IoT vendor Orvibo gives away treasure trove of user and device data
Two billion items of log data from devices sold by China-based smart IoT device manufacturer Orvibo was found by researchers at web privacy review service vpnMentor, who discovered the data in an exposed ElasticSearch server online.
Orvibo has been selling products for smart homes, businesses, and hotels since 2011, ranging from HVAC systems through to home security, energy management, and entertainment systems. The back-end database appears to have been logging system events from lots of them.
Researchers Noam Rotem and Ran Locar found logs from Orvibo devices in China, Japan, Thailand, the US, the UK, Mexico, France, Australia, and Brazil, vpnMentor said in its report.
This data provides insights into the lives of Orvibo’s customers, creating potential security risks, it warned.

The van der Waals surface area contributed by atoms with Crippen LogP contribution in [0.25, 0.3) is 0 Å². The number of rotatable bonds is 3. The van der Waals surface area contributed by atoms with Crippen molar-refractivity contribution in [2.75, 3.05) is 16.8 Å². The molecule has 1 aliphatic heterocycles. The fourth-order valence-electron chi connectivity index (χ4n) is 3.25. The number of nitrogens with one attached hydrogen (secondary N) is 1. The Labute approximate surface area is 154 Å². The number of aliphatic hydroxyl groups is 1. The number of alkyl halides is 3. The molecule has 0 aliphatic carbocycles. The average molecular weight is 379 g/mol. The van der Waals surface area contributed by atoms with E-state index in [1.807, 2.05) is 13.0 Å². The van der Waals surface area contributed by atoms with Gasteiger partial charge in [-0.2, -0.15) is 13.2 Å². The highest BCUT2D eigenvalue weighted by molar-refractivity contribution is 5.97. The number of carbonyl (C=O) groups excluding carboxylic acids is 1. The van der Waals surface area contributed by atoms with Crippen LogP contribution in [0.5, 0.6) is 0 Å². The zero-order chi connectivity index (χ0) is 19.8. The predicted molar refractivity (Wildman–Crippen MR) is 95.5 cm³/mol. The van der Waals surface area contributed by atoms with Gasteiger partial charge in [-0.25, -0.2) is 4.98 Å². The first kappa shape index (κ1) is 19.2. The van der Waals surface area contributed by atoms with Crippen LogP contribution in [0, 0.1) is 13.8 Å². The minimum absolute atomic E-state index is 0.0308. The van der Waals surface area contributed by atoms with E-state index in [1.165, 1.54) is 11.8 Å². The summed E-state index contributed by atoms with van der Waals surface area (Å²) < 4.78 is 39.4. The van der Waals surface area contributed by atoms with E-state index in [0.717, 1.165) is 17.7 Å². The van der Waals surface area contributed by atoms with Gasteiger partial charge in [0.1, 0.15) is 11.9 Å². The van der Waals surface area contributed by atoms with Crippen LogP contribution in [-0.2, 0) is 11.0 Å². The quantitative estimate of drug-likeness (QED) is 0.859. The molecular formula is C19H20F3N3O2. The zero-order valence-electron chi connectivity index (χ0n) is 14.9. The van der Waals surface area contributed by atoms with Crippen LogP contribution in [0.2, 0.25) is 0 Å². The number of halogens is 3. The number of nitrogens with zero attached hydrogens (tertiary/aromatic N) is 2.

With over 2 billion records to search through, there was enough information to put together several threads and create a full picture of a user’s identity.
The logs discovered by the vpnMentor team contained various pieces of personal information, including email addresses, usernames, user IDs, and passwords. Orvibo’s developers had used the notoriously insecure MD5 hashing mechanism to protect the passwords. It had also failed to use a salt, which is a random string combined with the password that makes hashed passwords far more difficult to recover.
The log data also included codes required for users to reset their accounts. The company said:
With this code accessible in the data, you could easily lock a user out of their account, since you don’t need access to their email to reset the password.
The code enables people to reset their email addresses too, meaning that an attacker could deny a user any chance of regaining their passwords.